EDDIE FERNANDEZ. The 1960s saw the emergence of controversial actors and actresses in Philippine showbiz. Among them was action star Eddie Fernandez.
Eddie, from the start of his career, was meant to do only action movies. He became popularly known with the success of his movie Lagalag (1964). He continued to have a smooth and successful acting career until September 17, 1969.
On this date, Eddie shot and killed a Bulacan businessman in a gunfight in Quezon City. Eddie and his companions, which included fellow actor Berting Labra, opened fire on a vehicle carrying the victim, young businessman Renato Pangilinan; actress Rosanna Ortiz, and three other passengers.
Eddie, Berting, and the other three men involved in the shooting were tried and sentenced by the court in connection with the death of Pangilinan. Eddie and Berting served 13 years in prison and were pardoned and released in 1982.
Upon his return to showbiz, Eddie did movies again but later quit after getting involved in drugs. He was on the watchlist of the police anti-narcotics unit and was killed in a shootout after a brief chase with elements of the NBI and the anti-narcotics unit of the PNP in 1993.
NARDING ANZURES. The baddest of the "bad boys" in a crime of passion.
On the night of June 26, 1948, a former child actor who became a matinee idol murdered a popular singer-actress and her maid in cold blood—Bernardo "Narding" Anzures, stabbed and killed the singer-actress Lilian Velez and her maid Pacita.
Lilian first came into limelight when she won an amateur radio singing contest in the mid-1930s. She popularized the kundiman "Sa Kabukiran," which was later made into a movie starring her and her killer-to-be Narding Anzures.
Narding, the authorities theorized, was madly in love and obsessed with Lilian. They had been paired before in other LVN Productions prior to their film Sa Kabukiran. They were onscreen partners, a loveteam. Narding wanted something more, something deeper between him and Lilian. But this was impossible as Lilian was already married to her discoverer and director Joe Climaco. They married in 1942 and had a daughter named Vivian.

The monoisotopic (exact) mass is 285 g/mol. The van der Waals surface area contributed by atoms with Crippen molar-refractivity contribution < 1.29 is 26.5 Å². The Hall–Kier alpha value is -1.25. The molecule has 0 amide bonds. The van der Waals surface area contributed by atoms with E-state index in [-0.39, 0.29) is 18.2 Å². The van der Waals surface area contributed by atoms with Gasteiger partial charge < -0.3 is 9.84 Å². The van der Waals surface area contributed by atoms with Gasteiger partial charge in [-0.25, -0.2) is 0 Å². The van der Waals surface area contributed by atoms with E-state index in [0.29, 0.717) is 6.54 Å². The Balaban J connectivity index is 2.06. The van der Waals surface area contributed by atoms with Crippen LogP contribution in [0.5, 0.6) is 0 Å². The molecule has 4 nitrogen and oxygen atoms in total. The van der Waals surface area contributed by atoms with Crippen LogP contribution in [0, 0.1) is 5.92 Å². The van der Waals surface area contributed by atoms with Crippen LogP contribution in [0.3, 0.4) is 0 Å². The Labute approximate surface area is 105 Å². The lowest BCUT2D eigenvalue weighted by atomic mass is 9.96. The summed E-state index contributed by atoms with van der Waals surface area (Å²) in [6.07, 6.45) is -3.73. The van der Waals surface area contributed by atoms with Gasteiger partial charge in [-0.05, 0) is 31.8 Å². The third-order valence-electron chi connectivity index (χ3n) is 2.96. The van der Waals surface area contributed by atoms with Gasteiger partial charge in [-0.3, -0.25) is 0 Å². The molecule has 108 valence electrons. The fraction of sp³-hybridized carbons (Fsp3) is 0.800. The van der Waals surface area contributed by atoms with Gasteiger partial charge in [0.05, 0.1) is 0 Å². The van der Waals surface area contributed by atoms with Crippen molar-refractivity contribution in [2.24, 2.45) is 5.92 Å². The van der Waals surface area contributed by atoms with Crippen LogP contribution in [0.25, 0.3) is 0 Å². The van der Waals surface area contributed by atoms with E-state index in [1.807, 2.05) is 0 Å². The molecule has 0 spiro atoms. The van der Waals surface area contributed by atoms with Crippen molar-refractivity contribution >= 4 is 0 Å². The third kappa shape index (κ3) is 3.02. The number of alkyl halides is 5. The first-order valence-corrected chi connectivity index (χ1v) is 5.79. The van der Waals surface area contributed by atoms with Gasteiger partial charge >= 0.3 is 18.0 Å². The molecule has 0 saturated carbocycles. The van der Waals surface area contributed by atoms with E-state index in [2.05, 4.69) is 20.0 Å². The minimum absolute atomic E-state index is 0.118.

Lilian thwarted his advances towards her. Moreover, news about him being replaced by actor Jaime dela Rosa as Lilian's onscreen partner made Narding furious.
And so, with an army hunting knife and consumed with anger, Narding went to the Climacos' house. Joe was deep in work during that time and had no idea his wife was about to be killed.
Narding forced his way into the house, stabbed Lilian to death, and then killed Pacita who was screaming for help. After killing Pacita, he went to look for Nenita and the then four-year-old daughter who hid inside the bedroom, where Lilian was killed.
Realizing his crime, Narding fled the house and went into hiding. Joe was hysterical when he reached home and saw the dead bodies of his wife and their maid. Narding was soon captured, tried and sentenced to two life-imprisonment terms in Bilibid Prisons, Muntinlupa. He was released on pardon during Elpidio Quirino's term as president of the Philippines (1948-53). Narding died of tuberculosis two months after his release. He contracted the disease during his stay in prison.
In 1995, Carlo J. Caparas produced and directed a movie based on this tragedy, titled The Lilian Velez Story: Till Death Do Us Part, starring Sharon Cuneta as Lilian Velez, Joel Torre as Joe Climaco and Cesar Montano as Narding Anzures.